Unofficial returns showed Nahmias winning 68 percent of the vote compared to 32 percent for Lawrenceville attorney Tammy Lynn Adkins with 92 percent of precincts reporting in the nonpartisan race.
Nahmias, 46, beat Adkins, 47, in the Nov. 2 general election but were forced into a runoff since neither candidate received 50 percent plus one vote as required by law.
Republican Gov. Sonny Perdue appointed Nahmias to the bench in August 2009 to replace retiring Chief Justice Leah Ward Sears, the first woman appointed to the court.
During the campaign, he touted his Republican credentials as a former clerk for U.S. Supreme Court Justice Antonin Scalia. He also served as a leading terrorism prosecutor in the U.S. Justice Department until President George W. Bush appointed him U.S. attorney in Atlanta in 2004.
Adkins finished third in a 2008 Court of Appeals race. She mostly skipped campaign events, rarely granted interviews and did not bother creating a website ahead of November's general election. She said she could not afford to take time off from her law practice to campaign and instead relied on name recognition from her previous runs.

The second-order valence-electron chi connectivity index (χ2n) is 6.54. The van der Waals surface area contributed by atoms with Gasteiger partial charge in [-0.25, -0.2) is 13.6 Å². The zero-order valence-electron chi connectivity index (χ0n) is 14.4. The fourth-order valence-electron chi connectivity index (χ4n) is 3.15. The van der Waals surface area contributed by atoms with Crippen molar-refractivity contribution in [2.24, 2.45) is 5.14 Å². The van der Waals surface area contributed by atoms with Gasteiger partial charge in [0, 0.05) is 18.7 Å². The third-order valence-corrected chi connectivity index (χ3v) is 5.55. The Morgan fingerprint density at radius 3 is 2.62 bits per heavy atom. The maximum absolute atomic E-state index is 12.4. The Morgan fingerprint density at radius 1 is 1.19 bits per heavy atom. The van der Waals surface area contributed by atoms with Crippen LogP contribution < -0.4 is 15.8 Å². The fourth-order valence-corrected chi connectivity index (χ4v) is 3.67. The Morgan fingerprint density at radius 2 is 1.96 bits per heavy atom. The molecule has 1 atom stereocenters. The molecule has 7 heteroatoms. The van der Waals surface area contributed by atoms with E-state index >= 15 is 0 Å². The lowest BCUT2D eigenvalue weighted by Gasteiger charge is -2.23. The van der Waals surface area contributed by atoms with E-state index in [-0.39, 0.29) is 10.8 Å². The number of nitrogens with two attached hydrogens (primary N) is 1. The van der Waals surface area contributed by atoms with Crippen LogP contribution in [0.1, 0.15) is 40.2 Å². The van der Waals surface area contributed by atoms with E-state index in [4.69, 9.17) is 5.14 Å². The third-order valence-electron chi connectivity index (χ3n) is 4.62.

She specializes in custody cases and has never argued before the Georgia Supreme Court.
Scott Sanders, 62, an attorney who practices entertainment law, was one of two voters who cast ballots at an Atlanta polling station over the course of an hour. He wouldn't say whom he supported in the top race, but was surprised that Adkins made it to a runoff without seriously campaigning.
"We really were laughing about it in our office, that we ought to get on the ballot next time because if you can come in second, not have put up a sign, not raise a dollar, never give a speech, I mean, why not?" Sanders said.
Besides selecting a new state Supreme Court justice, voters selected McFadden for an open seat on the state Appeals Court. He garnered 63 percent of the vote compared to 37 percent for Antoinette Davis, a 59-year-old attorney from Marietta, with 92 percent of precincts reporting.
Also Tuesday, voters decided three state Superior Court seats in Atlanta, Macon and Stone Mountain and selected two district attorneys for the Houston and Macon circuits.